On my risk watch is the potential for a sovereign debt crisis originating in Europe. The debt-to-GDP ratios are staggering, entitlements are unmanageable and unemployment is high. The economic chasm between the northern haves and the southern have nots is blatantly clear. The people have had enough. The UK exit is the start not the finish.
All of this dysfunctionality wrapped together in incomplete and growingly divided political structure. The surprise capitulation reeks of desperation by the elites to hold it all together. So we step forward and watch with keen interest.
Last Friday morning the 10-year Treasury Note touched 1.38% overnight. As I write, it is yielding 1.43%. The 30-Year Treasury Bond is yielding 2.22%. Why? Bonds are rallying globally as the UK vote to leave the European Union raises speculation that the decision will curb economic growth. Money is escaping to the Treasury market.
Take a look at the following chart. It shows the year-to-date down move in the 10-Year yield from 2.25% to 1.43%. At the start of the year, few Wall Street analysts and none of the Fed officials, were predicting declining rates. Again, a big miss. What we’re seeing is that growth remains subdued and debt continues to have a choke hold on the global economy.
To this end, I have been on record saying that interest rates will remain lower for longer. I certainly didn’t expect a drop of 75 bps in six short months. Remember back in December that the Fed had just raised the Fed funds rate by 25 bps and the call was for three to four more rate increases in 2016.
The Zweig Bond Model has kept me correctly positioned, invested in long term high quality bonds. It is a Trade Signals model which is largely based on trend analysis. It continues to remain bullish on high quality bonds. Not perfect, no guarantees, but it has kept us in the right spots over the last few years. I’ll change course when the model signals higher rates.
As we begin the second half of the year, my outlook remains unchanged. This is what I wrote on December 31:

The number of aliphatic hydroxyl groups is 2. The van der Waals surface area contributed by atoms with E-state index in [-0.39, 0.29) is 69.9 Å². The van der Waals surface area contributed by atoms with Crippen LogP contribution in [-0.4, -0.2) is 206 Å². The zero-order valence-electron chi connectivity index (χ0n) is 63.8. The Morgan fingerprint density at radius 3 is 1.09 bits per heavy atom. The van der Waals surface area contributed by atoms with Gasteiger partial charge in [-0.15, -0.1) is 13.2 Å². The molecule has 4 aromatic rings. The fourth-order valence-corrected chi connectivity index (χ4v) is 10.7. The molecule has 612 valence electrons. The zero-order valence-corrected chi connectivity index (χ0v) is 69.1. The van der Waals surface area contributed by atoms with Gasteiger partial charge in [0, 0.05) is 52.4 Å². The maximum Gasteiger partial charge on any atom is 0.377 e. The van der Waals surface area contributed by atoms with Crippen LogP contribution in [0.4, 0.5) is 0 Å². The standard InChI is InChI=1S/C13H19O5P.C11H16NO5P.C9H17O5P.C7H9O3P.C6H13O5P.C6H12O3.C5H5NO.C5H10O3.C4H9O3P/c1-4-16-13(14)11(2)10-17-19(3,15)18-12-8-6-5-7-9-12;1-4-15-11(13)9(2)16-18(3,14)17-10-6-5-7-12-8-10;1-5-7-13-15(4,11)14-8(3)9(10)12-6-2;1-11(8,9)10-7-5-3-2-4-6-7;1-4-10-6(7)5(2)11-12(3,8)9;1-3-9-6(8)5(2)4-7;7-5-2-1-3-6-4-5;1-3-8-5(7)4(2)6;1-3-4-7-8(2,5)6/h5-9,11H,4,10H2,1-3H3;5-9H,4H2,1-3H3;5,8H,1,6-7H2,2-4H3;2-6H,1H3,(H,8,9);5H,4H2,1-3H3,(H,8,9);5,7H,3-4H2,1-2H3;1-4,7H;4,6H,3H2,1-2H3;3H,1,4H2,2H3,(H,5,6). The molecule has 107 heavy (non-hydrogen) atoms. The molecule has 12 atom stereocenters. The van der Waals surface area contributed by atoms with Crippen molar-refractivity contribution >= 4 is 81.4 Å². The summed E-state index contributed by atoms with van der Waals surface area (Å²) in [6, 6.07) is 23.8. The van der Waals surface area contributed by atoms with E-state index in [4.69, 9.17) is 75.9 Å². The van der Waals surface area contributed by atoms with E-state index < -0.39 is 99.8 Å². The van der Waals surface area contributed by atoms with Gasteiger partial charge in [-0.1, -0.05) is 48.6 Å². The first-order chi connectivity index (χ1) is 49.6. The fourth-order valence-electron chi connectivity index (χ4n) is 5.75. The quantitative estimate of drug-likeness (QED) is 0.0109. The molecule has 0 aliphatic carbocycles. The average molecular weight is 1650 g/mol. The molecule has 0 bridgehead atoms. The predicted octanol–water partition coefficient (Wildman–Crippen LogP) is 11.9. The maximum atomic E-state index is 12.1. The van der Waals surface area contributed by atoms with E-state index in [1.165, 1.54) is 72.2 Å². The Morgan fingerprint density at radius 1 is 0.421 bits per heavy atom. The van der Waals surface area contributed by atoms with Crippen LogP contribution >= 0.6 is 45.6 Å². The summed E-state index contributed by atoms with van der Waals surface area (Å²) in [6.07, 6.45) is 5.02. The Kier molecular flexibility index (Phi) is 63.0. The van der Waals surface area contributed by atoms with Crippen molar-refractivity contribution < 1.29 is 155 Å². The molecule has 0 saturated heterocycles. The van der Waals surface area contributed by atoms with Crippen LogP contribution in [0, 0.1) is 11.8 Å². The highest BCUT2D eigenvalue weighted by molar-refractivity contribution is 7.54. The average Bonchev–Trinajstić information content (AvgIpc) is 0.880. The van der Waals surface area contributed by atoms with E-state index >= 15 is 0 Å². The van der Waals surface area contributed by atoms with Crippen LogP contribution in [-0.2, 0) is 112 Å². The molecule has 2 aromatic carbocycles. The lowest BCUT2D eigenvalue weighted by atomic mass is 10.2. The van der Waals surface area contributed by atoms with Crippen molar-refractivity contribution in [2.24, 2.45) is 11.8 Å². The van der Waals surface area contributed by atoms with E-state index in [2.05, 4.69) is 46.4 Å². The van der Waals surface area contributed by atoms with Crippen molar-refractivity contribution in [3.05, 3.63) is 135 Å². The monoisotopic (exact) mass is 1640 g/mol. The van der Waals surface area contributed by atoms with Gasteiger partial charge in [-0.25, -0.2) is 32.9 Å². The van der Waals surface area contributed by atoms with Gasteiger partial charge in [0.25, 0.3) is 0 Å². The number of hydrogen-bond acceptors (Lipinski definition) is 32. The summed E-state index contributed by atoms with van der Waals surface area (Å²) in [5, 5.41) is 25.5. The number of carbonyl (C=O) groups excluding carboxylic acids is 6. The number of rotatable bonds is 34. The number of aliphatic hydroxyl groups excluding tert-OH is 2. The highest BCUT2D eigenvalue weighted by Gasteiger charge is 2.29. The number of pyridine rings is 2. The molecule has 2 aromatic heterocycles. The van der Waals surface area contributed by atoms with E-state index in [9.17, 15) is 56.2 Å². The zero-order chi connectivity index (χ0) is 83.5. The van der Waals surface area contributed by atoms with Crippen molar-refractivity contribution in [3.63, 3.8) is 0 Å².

2016 Outlook: neutral on equities and neutral on fixed income. Nothing exciting there, but like the Fed, I’ll hedge and say it is “data dependent.” Following are the significant risks I see:
- Global Recession – Likely underway
- U.S. Recession – Possible in 2016. Probable in 2017. The largest market declines come during periods of economic recession.
- High-yield bond defaults – Rising in 2016, peaking in 2017 (tactically trade HY)
- European sovereign debt crisis – The EU banks are loaded up on that debt (shorting EU banks or buying out-of-the-money put options may be a good equity hedge).
- Emerging Market dollar denominated debt crisis
- Watch the Fed, ECB, JCB and Chinese central bankers
- Tax and structural reform would be a positive for the markets, but unlikely in 2016
Further, I currently believe the Fed is unlikely to raise rates this year and it is believed more central bank stimulus lies in our immediate future. The risk on mood seems to have returned. It is tied to the prospects for more central bank QE but the deeper implications remain. The Fed remains “Data Dependent.” The market appears to remain “Fed Dependent.” For now…
Next week, we’ll take a look at June month-end data on valuations, forward returns and I’ll share with you my favorite recession probability charts.
The current opinions and forecasts expressed herein are solely those of Steve Blumenthal and are subject to change. They do not represent the opinions of CMG. CMGs trading strategies are quantitative and may hold a position that at any given time does not reflect Steve’s forecasts. Steve’s opinions and forecasts may not actually come to pass. Information on this site should not be used as a recommendation to buy or sell any investment product or strategy.